Research projects

Depression in older age: A scoping study

Principal Researchers

Dr Briony Dow

Ms Betty Haralambous

Ms Xiaoling Lin, Ms Carolyne Jones

Dr Jean Tinney

Dr Christina Bryant

Institution

National Ageing Research Institute (NARI)

Funding

$50,000

Award Type

beyondblue Grant

Project completion year

2009

Project brief

For older people, depression is often associated with conditions such as physical disability and anxiety, that exacerbate the distress they and their carers experience. While recognition of depression in older people has improved in recent years, there are still gaps in knowledge about assessment and diagnosis for particular population groups. There is also insufficient knowledge about effective treatments for depression in older people.

This study aimed to identify the gaps in current knowledge about diagnosis and treatment of depression and anxiety among older adults (over 65 years of age) in Australia, in order to identify priority areas for research in this area.

The methods used were: a literature review; a survey of researchers; advisory group consultations; analysis of findings of a beyondblue consumer survey; and a review of beyondblue’s depression monitor.

Key findings

The literature review identified groups of older people most at risk of depression and anxiety, including older people:

  • in residential aged care
  • with multiple physical conditions
  • with dementia
  • who are carers
  • in hospital
  • who are women
  • who are Indigenous
  • who come from culturally and linguistically diverse (CALD) backgrounds.

The review summarised common screening tools and treatment approaches in late-life depression and anxiety. It also identified barriers to treatment and management of late-life depression. The review found that older people with depression and anxiety have a much higher risk of suicide than the general population.

The review identified some gaps in research into late-life depression and anxiety. First, there is limited research into late-life anxiety compared to depression (although further research is required in both areas). Second, regarding diagnosis and screening tools, there are limited studies on:

  • validation of common screening tools in specific population groups
  •  prevalence of depression and anxiety in older people from CALD backgrounds and older Aboriginal and Torres Strait Islander people
  • diagnosis of depression and anxiety among people with dementia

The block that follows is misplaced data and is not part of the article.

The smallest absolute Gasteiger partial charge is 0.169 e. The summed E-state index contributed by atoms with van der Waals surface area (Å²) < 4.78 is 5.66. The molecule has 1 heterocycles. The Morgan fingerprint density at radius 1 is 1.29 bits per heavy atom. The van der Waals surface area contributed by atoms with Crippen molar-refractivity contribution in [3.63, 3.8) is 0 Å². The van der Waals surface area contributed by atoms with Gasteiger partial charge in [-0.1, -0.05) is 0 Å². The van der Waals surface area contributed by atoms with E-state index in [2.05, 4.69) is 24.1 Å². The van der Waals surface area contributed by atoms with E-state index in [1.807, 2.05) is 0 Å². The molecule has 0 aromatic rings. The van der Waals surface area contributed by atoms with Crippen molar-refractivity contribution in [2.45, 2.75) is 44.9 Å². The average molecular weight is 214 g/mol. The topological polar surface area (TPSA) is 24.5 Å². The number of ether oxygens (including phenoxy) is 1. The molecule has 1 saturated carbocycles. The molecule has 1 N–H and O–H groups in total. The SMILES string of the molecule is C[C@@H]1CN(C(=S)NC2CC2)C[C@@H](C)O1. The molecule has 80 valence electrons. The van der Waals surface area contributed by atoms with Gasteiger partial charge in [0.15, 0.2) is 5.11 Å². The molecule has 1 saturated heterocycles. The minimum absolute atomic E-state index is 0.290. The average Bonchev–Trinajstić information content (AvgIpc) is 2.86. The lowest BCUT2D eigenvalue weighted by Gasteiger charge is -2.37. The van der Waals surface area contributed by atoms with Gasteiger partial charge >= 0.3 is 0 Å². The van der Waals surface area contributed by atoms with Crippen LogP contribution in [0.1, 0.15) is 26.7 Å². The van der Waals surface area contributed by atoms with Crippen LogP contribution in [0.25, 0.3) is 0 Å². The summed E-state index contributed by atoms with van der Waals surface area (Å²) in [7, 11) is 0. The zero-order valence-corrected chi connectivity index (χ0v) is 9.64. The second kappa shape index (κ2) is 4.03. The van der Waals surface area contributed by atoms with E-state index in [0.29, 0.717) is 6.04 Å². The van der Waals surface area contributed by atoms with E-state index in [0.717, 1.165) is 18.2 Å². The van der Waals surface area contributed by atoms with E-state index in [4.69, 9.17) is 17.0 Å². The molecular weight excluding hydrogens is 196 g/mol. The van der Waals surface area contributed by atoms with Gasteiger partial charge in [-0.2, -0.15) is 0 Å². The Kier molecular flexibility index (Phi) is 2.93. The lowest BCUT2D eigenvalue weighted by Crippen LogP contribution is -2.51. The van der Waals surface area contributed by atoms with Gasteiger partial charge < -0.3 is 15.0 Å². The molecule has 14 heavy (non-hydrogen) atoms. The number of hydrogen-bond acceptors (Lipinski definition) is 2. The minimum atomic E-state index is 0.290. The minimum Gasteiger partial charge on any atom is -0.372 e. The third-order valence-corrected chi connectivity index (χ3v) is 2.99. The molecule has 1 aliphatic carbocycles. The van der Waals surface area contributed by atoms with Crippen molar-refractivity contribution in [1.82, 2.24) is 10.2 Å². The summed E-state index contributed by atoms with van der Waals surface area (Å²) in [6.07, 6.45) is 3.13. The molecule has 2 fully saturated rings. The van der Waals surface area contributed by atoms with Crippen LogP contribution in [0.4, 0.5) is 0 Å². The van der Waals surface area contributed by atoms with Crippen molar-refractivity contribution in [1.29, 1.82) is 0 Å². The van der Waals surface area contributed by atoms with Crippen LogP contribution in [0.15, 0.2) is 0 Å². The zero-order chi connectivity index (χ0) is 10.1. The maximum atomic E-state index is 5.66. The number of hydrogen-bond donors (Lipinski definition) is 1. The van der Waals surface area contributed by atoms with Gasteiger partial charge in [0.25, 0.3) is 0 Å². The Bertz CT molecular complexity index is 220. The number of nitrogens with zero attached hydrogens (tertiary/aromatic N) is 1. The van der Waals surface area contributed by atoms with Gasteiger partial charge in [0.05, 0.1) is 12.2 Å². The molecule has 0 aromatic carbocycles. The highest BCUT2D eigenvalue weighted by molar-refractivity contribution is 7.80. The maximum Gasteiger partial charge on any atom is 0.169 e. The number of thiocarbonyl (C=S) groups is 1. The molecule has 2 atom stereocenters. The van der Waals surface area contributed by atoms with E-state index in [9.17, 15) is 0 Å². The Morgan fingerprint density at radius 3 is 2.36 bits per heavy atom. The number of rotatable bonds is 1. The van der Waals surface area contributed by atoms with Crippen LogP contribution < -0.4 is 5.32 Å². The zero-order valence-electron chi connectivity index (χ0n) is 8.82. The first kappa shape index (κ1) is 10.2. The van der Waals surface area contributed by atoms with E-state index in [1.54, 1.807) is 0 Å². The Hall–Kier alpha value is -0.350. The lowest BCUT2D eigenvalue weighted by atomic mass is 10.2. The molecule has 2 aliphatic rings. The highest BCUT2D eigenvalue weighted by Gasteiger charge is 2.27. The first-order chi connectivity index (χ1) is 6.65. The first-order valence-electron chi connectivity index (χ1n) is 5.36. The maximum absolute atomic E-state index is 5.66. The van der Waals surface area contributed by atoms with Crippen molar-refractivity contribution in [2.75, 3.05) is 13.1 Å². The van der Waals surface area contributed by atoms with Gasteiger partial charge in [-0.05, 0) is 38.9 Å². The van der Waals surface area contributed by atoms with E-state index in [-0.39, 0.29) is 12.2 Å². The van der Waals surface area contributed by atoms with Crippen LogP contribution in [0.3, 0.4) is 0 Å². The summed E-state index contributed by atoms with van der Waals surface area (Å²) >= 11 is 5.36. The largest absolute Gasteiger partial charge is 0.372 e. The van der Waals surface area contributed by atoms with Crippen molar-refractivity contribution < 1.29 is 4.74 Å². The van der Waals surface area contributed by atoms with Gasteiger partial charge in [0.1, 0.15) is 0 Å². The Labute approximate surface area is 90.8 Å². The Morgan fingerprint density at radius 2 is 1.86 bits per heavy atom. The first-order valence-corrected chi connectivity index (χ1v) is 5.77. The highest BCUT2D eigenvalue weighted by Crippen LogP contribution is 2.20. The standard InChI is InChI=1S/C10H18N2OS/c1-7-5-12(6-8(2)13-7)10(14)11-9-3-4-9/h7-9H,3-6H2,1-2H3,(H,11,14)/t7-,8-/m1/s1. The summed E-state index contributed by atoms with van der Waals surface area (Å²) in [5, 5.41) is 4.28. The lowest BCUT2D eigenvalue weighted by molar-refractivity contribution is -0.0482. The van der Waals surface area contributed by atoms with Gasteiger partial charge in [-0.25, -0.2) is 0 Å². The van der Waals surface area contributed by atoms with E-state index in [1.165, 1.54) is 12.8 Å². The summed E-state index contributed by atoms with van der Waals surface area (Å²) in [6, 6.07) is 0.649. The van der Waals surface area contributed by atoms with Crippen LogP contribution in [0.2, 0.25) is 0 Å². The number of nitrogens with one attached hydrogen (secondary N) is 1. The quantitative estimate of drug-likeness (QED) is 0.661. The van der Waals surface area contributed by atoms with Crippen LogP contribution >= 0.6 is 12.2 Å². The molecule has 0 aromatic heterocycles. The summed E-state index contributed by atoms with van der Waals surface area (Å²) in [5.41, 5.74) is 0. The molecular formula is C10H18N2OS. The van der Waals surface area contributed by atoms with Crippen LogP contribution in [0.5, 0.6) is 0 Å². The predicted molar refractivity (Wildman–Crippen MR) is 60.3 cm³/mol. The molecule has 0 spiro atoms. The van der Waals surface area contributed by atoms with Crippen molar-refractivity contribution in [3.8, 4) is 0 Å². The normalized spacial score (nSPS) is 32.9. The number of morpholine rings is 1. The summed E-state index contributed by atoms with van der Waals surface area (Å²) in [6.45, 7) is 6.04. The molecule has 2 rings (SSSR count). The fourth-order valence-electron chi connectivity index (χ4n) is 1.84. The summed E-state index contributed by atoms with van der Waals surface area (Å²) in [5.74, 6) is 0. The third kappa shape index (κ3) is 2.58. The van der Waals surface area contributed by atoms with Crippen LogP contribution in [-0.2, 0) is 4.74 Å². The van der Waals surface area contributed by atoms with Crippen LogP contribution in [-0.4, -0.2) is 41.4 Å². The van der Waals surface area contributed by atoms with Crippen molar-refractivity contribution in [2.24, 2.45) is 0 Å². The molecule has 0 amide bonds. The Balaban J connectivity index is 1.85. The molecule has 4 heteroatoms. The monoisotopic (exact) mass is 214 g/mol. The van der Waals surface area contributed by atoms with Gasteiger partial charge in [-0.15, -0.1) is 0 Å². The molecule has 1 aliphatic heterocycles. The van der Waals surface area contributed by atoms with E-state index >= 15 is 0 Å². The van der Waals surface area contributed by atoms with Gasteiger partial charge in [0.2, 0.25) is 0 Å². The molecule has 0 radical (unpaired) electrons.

• training and support of early identification of depressive and anxiety disorders for
  • primary care.
  • Finally, research in relation to treatment and management is limited regarding:
  • the efficacy of psychological interventions in depression in later life
  • multi-factorial intervention approaches in depression in later life
  • the efficacy of other approaches in treatment of late-life depression
  • cultural factors which can influence the coping strategies older people use and their
  • willingness to seek help
  • lack of access to specialist services, particularly in rural and remote communities.

The researcher survey, review of websites and advisory group consultations revealed some common areas of research in this field, including:

  • risk factors and prevalence of late-life depression and anxiety
  • efficacy of antidepressants in treatment of late-life depression
  • depression and anxiety among particular subgroups of older people.

The consumer surveys revealed that general practitioners are generally seen as helpful and are an important avenue for diagnosis, advice, treatment and referrals. Counselling was always seen as helpful.

Themes emerging from the depression monitor indicate that there is a stigma surrounding depression among older people, and mental health literacy seems to be poor in this group.

GPs are often the first point of contact for older people seeking diagnosis, advice, and treatment on depression. Counselling was not regarded as helpful; neither were other treatment options, such as medication, psychotherapy and exercise.

Implications for policy, practice and further research

A recommendation of this project is that older age depression and anxiety should become a priority for funding. Groups who are most at risk include: older people from CALD backgrounds; older people living in residential aged care; socially isolated older people in the community; older Indigenous Australians; and older women.

Some of the issues the research should focus on are: validity and reliability of existing diagnostic criteria for depression and anxiety in older people; suitability and effectiveness of existing screening and assessment tools for older people from CALD and Indigenous backgrounds; and exploration of the potential application of e-mental health technologies, particularly in rural and remote areas.

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